Abstract Detail

Biodiversity at the brink: leveraging herbaria for conservation!

Mathews, Katherine [1].

Past and present species distributions and ecological dynamics of Southern Appalachian, high-elevation rock outcrop plant communities.

Digitized data from Western Carolina University (WCUH) and Highlands Biological Station (HBSH) herbaria, compared with present-day inventories, have been used to study past and present plant distributions, island dynamics, plant-pollinator interactions, and seed dispersal dynamics of high-elevation rock outcrops in the Southern Appalachians. High-elevation rock outcrops are pseudo-alpine communities that are significant contributors to the biodiversity of the region, containing endemic, refugial, disjunct, and rare species. Species checklists were created in SERNEC and linked to voucher specimens from the two collections. Using Geolocate, vouchers were batch georeferenced, and area polygons were drawn around rock outcrops to measure size and link them to specimen coordinates. Our dataset includes a total of 822 specimen records comprising 291 species from 83 rock outcrops, from SC to VA. We used ArcMap to examine species richness in relation to island size, distance to nearest island, island type (granitic dome vs. rocky summit), soil type (felsic vs. mafic), elevation and aspect. Results show that elevation has the greatest effect on species distributions, rather than distance to nearest neighbor, for example, but that soil type also has an environmental filtering effect. Floral visitor data show that generalist interactions predominate, potentially mitigating the effects of future climate change. WCUH has a wealth of high-elevation rock outcrop collections, making it amenable to analyses that can contribute to the conservation of species existing at remote sites, and to compare past and present distributions of species living under extreme conditions and with the stress of recent climate change. Future studies may examine distributional patterns of individual species, including rare and northern affinity species, of ecologically functional groups, and speciose genera.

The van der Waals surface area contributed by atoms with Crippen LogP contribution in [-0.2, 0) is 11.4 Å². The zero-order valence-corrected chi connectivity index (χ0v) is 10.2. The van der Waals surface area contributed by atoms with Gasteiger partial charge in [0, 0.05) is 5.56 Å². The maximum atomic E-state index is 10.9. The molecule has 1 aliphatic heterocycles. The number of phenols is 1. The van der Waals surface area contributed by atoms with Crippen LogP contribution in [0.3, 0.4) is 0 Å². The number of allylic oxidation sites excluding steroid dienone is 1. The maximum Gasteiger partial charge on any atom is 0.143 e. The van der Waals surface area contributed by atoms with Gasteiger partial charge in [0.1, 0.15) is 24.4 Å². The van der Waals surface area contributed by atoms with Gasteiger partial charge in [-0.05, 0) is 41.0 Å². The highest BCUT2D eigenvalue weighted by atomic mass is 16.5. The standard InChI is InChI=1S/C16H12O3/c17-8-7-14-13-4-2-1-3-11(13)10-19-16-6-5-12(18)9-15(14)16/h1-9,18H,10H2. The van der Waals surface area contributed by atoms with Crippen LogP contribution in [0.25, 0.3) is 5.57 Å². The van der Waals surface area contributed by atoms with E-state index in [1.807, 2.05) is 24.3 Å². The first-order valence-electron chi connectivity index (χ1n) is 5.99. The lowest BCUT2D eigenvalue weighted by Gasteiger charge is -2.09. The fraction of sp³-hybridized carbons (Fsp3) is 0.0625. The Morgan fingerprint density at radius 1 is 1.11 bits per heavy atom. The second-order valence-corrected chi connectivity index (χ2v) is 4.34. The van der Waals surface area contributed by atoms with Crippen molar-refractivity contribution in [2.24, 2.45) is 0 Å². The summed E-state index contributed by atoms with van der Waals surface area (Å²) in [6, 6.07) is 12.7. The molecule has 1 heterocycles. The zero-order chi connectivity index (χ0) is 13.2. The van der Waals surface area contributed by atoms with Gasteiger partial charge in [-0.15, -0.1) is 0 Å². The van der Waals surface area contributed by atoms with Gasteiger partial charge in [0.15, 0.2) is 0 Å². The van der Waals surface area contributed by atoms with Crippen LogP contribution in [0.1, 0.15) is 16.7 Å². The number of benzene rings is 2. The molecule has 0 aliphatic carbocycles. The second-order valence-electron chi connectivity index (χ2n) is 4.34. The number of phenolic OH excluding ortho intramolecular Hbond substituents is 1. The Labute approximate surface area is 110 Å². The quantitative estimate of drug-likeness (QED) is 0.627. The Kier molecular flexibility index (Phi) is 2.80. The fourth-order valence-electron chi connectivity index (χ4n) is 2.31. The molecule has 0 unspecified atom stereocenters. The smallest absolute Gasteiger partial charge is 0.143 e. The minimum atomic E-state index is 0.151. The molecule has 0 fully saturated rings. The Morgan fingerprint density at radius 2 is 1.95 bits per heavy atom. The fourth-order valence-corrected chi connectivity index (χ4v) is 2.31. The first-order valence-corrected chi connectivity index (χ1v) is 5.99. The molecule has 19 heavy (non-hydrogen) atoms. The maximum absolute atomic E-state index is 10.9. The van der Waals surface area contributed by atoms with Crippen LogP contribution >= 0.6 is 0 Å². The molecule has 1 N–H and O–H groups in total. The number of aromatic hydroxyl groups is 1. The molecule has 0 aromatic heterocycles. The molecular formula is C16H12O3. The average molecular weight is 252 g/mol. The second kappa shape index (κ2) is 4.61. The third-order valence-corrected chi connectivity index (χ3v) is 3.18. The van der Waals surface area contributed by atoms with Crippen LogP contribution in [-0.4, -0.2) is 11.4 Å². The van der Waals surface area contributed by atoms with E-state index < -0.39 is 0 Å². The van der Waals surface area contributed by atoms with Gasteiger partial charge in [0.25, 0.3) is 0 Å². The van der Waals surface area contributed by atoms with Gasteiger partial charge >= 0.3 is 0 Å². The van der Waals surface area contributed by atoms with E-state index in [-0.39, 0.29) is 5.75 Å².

1 - Western Carolina University, Department of Biology, 230 Apodaca Science Building, 460 Memorial Drive, Cullowhee, NC, 28723, USA

Southern Appalachians
rock outcrop

Presentation Type: Special Sessions
Number: SS010
Abstract ID:568
Candidate for Awards:None

Copyright © 2000-2022, Botanical Society of America. All rights reserved